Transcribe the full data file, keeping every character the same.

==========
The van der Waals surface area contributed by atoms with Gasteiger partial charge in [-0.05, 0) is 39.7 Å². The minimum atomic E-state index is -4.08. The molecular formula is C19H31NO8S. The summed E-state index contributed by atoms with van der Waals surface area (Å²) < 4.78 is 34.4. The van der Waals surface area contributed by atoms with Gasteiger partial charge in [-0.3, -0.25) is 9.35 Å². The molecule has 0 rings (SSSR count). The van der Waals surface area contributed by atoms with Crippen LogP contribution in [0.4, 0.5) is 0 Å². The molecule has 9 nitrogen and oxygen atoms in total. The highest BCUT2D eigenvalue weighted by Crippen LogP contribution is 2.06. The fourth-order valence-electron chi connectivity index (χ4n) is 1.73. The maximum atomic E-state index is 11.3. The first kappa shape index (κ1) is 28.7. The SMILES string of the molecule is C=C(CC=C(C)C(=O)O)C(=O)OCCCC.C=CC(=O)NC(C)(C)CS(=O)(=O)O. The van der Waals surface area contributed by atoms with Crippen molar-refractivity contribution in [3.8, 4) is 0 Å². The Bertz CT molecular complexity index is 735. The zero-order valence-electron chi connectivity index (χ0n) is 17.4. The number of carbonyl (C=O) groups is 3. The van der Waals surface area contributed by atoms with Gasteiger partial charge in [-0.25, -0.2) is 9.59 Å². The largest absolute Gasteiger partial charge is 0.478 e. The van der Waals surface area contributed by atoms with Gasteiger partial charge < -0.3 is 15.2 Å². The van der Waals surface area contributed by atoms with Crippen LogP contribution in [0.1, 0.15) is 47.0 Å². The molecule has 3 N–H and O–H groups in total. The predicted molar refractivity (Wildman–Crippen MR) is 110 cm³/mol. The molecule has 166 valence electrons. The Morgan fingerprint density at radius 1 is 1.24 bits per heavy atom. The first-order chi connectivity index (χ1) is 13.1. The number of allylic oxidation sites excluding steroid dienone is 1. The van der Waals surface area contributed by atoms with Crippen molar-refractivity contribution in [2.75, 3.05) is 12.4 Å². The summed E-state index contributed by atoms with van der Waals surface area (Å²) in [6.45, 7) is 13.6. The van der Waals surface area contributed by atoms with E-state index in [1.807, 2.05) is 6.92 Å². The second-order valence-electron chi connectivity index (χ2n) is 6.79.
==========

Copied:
The van der Waals surface area contributed by atoms with Gasteiger partial charge in [-0.05, 0) is 39.7 Å². The minimum atomic E-state index is -4.08. The molecular formula is C19H31NO8S. The summed E-state index contributed by atoms with van der Waals surface area (Å²) < 4.78 is 34.4. The van der Waals surface area contributed by atoms with Gasteiger partial charge in [-0.3, -0.25) is 9.35 Å². The molecule has 0 rings (SSSR count). The van der Waals surface area contributed by atoms with Crippen LogP contribution in [0.4, 0.5) is 0 Å². The molecule has 9 nitrogen and oxygen atoms in total. The highest BCUT2D eigenvalue weighted by Crippen LogP contribution is 2.06. The fourth-order valence-electron chi connectivity index (χ4n) is 1.73. The maximum atomic E-state index is 11.3. The first kappa shape index (κ1) is 28.7. The SMILES string of the molecule is C=C(CC=C(C)C(=O)O)C(=O)OCCCC.C=CC(=O)NC(C)(C)CS(=O)(=O)O. The van der Waals surface area contributed by atoms with Crippen molar-refractivity contribution in [3.8, 4) is 0 Å². The Bertz CT molecular complexity index is 735. The zero-order valence-electron chi connectivity index (χ0n) is 17.4. The number of carbonyl (C=O) groups is 3. The van der Waals surface area contributed by atoms with Gasteiger partial charge in [-0.25, -0.2) is 9.59 Å². The largest absolute Gasteiger partial charge is 0.478 e. The van der Waals surface area contributed by atoms with Gasteiger partial charge < -0.3 is 15.2 Å². The van der Waals surface area contributed by atoms with Crippen LogP contribution in [0.1, 0.15) is 47.0 Å². The molecule has 3 N–H and O–H groups in total. The predicted molar refractivity (Wildman–Crippen MR) is 110 cm³/mol. The molecule has 166 valence electrons. The Morgan fingerprint density at radius 1 is 1.24 bits per heavy atom. The first-order chi connectivity index (χ1) is 13.1. The number of allylic oxidation sites excluding steroid dienone is 1. The van der Waals surface area contributed by atoms with Crippen molar-refractivity contribution in [2.75, 3.05) is 12.4 Å². The summed E-state index contributed by atoms with van der Waals surface area (Å²) in [6.45, 7) is 13.6. The van der Waals surface area contributed by atoms with E-state index in [1.807, 2.05) is 6.92 Å². The second-order valence-electron chi connectivity index (χ2n) is 6.79.